just released Bonk, an open source collision detection library for MonoGame Core. this is the tool we are using for collision detection on Samurai Gunn 2
- extremely modular design
- implements line, circle, rectangle, and convex polygons
- spatial hash for broad phase
- GJK for narrow phase
- EPA for separating vector
- 0 heap allocations (no garbage collection)
licensed under LGPL 3
Alright so I think I just realized that I've had a misconception of how colon definitions work in an ITC Forth this entire time. For some reason I had it in my head that executing colon defined words was the responsibility of the inner interpreter and I've been banging my head against a wall this entire time trying to figure out how that was gonna work.
Started to rewrite my forth interpreter in Ruby because honestly it's probably too stateful for Scheme anyway. Plus now I can instantiate interpreters really easily. That is, if I ever manage to cleanly implement the outer interpreter. I'm having a hard time wrapping my head around it which is weird because I've done this twice in C already albeit much dirtier.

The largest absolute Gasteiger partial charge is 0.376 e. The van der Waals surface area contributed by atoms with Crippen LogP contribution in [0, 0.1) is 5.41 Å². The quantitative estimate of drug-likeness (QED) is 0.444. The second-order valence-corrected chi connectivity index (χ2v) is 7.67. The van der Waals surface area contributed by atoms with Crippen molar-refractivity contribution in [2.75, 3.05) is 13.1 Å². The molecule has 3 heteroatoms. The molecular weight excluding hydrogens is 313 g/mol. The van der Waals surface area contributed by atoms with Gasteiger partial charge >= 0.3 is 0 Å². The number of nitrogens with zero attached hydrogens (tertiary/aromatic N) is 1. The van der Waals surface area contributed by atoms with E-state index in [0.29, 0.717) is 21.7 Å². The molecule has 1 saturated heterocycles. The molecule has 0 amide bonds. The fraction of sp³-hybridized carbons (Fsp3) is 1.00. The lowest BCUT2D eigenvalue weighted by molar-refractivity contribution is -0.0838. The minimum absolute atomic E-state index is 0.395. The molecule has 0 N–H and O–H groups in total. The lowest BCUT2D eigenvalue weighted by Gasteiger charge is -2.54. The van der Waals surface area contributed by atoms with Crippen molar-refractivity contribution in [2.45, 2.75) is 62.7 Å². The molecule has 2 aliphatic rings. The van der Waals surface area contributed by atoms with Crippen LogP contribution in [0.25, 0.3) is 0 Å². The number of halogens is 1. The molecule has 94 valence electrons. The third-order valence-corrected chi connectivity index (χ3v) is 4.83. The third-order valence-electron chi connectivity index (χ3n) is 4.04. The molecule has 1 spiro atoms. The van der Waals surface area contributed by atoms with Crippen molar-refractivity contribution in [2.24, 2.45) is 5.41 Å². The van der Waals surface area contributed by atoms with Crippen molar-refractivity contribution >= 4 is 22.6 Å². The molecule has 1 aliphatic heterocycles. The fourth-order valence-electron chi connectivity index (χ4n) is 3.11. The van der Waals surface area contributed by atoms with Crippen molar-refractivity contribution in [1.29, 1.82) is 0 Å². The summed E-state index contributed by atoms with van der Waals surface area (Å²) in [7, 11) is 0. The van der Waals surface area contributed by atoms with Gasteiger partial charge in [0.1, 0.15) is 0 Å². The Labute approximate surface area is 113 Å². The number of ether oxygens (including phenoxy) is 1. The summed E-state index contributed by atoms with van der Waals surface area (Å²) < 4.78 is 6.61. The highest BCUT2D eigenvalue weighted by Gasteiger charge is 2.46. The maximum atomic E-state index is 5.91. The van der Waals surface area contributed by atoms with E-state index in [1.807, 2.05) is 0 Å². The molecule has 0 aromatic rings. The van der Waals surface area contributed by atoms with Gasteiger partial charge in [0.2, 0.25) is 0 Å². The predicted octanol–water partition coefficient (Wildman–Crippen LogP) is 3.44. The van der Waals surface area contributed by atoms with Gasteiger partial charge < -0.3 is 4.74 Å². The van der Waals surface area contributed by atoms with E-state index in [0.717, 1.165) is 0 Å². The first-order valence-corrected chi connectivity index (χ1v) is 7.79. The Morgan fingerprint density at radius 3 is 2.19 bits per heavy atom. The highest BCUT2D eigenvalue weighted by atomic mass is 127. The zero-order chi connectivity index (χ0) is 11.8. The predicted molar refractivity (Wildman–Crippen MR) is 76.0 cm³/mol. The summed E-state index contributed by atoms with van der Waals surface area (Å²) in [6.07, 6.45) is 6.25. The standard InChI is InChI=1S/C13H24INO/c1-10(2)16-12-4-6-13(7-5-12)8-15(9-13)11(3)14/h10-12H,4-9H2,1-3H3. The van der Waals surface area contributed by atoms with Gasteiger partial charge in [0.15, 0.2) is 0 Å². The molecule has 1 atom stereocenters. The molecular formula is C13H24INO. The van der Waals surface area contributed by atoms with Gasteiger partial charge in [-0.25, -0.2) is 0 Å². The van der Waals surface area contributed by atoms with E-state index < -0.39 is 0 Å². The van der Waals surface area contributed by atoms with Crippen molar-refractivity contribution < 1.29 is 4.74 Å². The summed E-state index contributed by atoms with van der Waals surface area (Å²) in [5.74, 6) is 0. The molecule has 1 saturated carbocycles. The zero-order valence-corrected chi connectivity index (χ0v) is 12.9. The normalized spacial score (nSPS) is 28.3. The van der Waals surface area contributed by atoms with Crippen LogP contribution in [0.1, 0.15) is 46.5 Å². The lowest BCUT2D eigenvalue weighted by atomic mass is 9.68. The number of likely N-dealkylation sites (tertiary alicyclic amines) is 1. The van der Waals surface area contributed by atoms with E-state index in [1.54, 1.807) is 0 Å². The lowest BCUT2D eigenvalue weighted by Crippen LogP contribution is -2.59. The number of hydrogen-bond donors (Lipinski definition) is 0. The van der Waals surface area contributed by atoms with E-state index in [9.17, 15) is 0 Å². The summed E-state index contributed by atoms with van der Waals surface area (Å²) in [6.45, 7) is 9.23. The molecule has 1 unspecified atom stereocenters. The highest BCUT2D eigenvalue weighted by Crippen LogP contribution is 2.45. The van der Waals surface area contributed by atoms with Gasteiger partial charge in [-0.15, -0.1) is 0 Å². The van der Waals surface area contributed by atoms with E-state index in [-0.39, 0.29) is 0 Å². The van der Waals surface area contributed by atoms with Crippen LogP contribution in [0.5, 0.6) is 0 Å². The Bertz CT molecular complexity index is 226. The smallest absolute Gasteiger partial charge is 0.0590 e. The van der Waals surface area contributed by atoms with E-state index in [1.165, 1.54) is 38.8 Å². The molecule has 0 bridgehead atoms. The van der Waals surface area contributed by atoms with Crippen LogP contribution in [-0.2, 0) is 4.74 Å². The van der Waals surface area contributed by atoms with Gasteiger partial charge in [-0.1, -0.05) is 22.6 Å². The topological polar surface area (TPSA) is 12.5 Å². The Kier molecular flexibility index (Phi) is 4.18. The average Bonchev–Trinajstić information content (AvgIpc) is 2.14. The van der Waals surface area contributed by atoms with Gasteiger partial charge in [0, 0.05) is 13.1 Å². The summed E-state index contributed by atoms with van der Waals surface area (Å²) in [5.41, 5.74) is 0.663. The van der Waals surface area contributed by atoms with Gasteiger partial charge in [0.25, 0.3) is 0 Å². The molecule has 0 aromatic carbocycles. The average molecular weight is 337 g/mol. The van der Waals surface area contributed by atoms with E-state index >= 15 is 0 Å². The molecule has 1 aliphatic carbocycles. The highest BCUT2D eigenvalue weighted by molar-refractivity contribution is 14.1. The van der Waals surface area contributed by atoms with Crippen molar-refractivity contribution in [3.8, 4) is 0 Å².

Tron (the original movie) was absolutely decades ahead of its time:
Tron is a program created specifically to "watchdog" (among other things) the 'Master Control Program'. A central computerised system designed to assimilate and consolidate the functions of as many other independent programs as possible (sound familiar, systemd?).
When centralised AI (with who knows what pre-programmed agendas) begins to manage every part of our lives, who (or what) will watchdog it ?